Ruairi O'Donnellan

How to Become an Asset Manager

Asset management – in its broadest sense – is the management of portfolios of assets by professional firms serving institutional, high net worth (HNW), and retail clients.

It is a highly-respected industry, employing millions of investment professionals worldwide who are responsible for handling trillions of dollars of client money and therefore require the knowledge and skills to assume the myriad responsibilities of an asset manager from analyzing securities and markets to transacting/trading in the market to managing client portfolios.

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To be successful, an asset manager must have strong knowledge of a number of key areas within the finance industry, notably:

  • Understanding risk and return
  • Portfolio management
  • Asset allocation
  • Performance measurement
  • Quantitative trading
  • Economic analysis
  • Technical analysis
  • Risk management

Understanding Risk and Return

When choosing stocks, you will typically choose those that give you the highest returns.

Stock returns are a function of the dividends paid and stock price appreciation.

If we use the adjusted closing prices of stocks, the prices will have already been adjusted for corporate actions such as dividends.

Therefore, stock returns simply become a function of the appreciation in the adjusted closing prices.

Unfortunately, stock returns are specific to the time period over which they are measured, they don’t necessarily infer anything about future returns.

However, broadening our data set and performing the calculations over a number of periods reduces sample bias. Averaging these returns then gives us a better indication of future returns.

But knowing the expected return is only half the story because the stock with the highest return could also be the most volatile. So, while you may be expecting a high return if the stock performs, you could lose a lot of money if it underperforms.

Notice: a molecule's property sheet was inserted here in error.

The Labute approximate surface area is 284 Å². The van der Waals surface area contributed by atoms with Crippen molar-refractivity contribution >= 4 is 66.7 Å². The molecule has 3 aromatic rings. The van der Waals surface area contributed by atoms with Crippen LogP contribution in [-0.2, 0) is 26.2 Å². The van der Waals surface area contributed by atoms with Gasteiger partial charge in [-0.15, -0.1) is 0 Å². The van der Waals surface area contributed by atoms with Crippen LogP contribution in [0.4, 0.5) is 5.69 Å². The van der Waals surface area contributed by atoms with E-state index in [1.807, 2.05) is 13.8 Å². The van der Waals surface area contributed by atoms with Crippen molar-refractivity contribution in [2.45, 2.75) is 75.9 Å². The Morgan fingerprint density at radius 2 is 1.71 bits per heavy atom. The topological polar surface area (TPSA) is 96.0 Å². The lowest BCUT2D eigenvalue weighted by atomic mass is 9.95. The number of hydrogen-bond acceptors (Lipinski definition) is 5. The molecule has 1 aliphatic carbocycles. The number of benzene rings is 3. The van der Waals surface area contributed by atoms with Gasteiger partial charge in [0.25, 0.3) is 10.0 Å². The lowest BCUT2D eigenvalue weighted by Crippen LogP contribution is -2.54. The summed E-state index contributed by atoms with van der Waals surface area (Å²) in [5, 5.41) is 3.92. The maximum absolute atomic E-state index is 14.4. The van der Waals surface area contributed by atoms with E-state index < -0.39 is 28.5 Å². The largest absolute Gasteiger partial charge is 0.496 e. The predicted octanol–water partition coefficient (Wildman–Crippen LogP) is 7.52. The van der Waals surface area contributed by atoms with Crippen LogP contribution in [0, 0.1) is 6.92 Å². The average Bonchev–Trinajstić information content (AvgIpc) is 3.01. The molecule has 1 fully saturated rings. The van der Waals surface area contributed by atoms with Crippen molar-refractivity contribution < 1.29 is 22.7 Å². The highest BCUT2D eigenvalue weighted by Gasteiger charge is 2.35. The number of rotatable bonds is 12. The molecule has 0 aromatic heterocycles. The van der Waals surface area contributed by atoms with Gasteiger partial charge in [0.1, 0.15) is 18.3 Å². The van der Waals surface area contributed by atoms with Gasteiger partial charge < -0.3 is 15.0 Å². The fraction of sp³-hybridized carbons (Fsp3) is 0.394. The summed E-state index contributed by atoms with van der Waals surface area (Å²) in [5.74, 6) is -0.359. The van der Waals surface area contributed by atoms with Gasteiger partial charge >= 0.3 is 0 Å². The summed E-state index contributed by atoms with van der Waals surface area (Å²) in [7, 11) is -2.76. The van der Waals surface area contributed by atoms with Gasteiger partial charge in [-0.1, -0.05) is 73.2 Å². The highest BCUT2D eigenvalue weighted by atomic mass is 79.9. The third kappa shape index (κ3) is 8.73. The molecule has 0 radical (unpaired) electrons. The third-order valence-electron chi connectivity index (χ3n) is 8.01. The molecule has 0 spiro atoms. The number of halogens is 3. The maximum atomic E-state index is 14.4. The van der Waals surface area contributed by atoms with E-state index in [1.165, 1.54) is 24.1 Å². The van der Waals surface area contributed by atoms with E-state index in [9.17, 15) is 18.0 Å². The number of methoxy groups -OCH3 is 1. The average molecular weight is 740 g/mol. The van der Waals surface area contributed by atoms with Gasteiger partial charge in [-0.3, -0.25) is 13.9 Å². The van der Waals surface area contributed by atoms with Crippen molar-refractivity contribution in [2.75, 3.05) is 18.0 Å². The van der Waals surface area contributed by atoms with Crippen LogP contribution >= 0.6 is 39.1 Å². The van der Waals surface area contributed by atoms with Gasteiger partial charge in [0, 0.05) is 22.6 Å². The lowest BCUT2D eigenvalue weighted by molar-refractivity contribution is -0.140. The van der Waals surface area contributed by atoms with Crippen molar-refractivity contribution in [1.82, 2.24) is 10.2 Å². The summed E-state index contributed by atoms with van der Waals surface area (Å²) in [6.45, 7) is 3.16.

Asset managers therefore need to know the expected return and the volatility associated with that return. 

Portfolio Management

Effective portfolio management requires in-depth knowledge on a number of key areas, including:

  • The capital asset pricing model
  • APT and factor models
  • Factor based investing
  • Efficient markets
  • Passive versus active approaches to portfolio management
  • Behavioral theory
  • Investment policy statements
  • AI applications
Effective portfolio management is key to successful asset management

Asset Allocation

Asset allocation is the process of deciding how an investment portfolio should be distributed across different asset classes.

Asset allocation has moved far beyond the traditional view of diversification. Sophisticated IT systems can process huge amounts of historical performance data which enables investors to construct optimal portfolios.

To build a market efficient portfolio or one that has the potential to generate an above-market return, an asset manager must be able to understand the risks, expected returns, correlations, and other characteristics of different classes of assets.